This morning, we awoke to a glorious sunrise and a sunny day in Desolation Sound. Desolation Sound, named by George Vancouver in 1792, is far from desolate and instead felt full of life as we explored the islands and inlets of the area. We cruised in Zodiacs over abundant oyster beds and moon jellyfish blooming across the channels. After a lovely morning cruising around, we set out for afternoon hikes on West Redondo Island. We followed trails to a lovely freshwater lake and got to know the giant evergreen trees that make up the coastal temperate rainforest, from giant Douglas firs to western red cedars. We returned to the ship for cocktails and presentations as we watched a beautiful sunset over the mountains of British Columbia. What a way to start off our week exploring the Salish Sea!
National Geographic Venture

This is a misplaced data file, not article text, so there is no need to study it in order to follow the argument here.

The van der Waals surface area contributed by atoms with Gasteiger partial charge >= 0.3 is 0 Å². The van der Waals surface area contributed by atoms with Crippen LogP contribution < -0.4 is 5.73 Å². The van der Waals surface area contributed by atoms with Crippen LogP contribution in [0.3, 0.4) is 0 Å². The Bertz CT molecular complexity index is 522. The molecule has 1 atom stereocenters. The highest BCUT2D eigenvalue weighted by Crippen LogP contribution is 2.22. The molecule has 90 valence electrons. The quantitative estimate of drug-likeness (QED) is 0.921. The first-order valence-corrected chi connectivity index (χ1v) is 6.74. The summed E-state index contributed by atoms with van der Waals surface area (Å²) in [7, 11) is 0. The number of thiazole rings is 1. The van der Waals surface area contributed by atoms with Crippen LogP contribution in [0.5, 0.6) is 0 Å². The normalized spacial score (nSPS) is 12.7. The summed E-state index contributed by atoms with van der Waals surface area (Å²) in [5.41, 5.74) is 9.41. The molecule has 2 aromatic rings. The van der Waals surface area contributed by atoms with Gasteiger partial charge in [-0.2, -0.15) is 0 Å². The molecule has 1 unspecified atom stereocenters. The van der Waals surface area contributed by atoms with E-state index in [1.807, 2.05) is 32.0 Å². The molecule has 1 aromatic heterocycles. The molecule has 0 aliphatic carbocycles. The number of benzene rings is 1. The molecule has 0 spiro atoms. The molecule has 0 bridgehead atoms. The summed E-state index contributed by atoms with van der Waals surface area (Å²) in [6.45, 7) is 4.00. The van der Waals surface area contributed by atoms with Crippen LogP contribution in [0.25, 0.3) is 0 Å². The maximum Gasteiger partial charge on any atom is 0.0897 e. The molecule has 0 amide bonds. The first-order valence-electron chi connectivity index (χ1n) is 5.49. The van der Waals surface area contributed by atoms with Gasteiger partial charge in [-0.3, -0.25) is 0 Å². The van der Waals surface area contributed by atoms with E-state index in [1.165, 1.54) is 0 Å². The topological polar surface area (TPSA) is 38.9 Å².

On our final day aboard National Geographic Venture , we visited Sucia Island and explored its incredible geology and fossils. Formed through thousands and thousands of years of sediment accumulation from glacial silt washing downstream, Sucia Island is home to stunning sandstone sculptures and fossils trapped in time. Located on the northern part of the San Juan Islands, Sucia Island is home to various marine mammals and seabirds alike, with harbor seal haul-outs, gulls, and great blue herons galore. The morning was spent kayaking and taking Zodiacs around the “dirty” waters that give the island its name. Despite the rain, spirits were high, and the feeling of adventure and excitement continued as it has all week. Too bad we will not be back soon to discover all the fungi and mycelium networks that flourished from today’s rainfall! Our afternoon and evening featured hiking to Fossil Beach to observe traces of the ancient life that once thrived in this region. With emotional and pun-filled recaps, a final delicious dinner, and one last trip down memory lane during our guest slideshow, we couldn’t have asked for a better voyage to complete our Pacific Northwest itinerary. What a treat!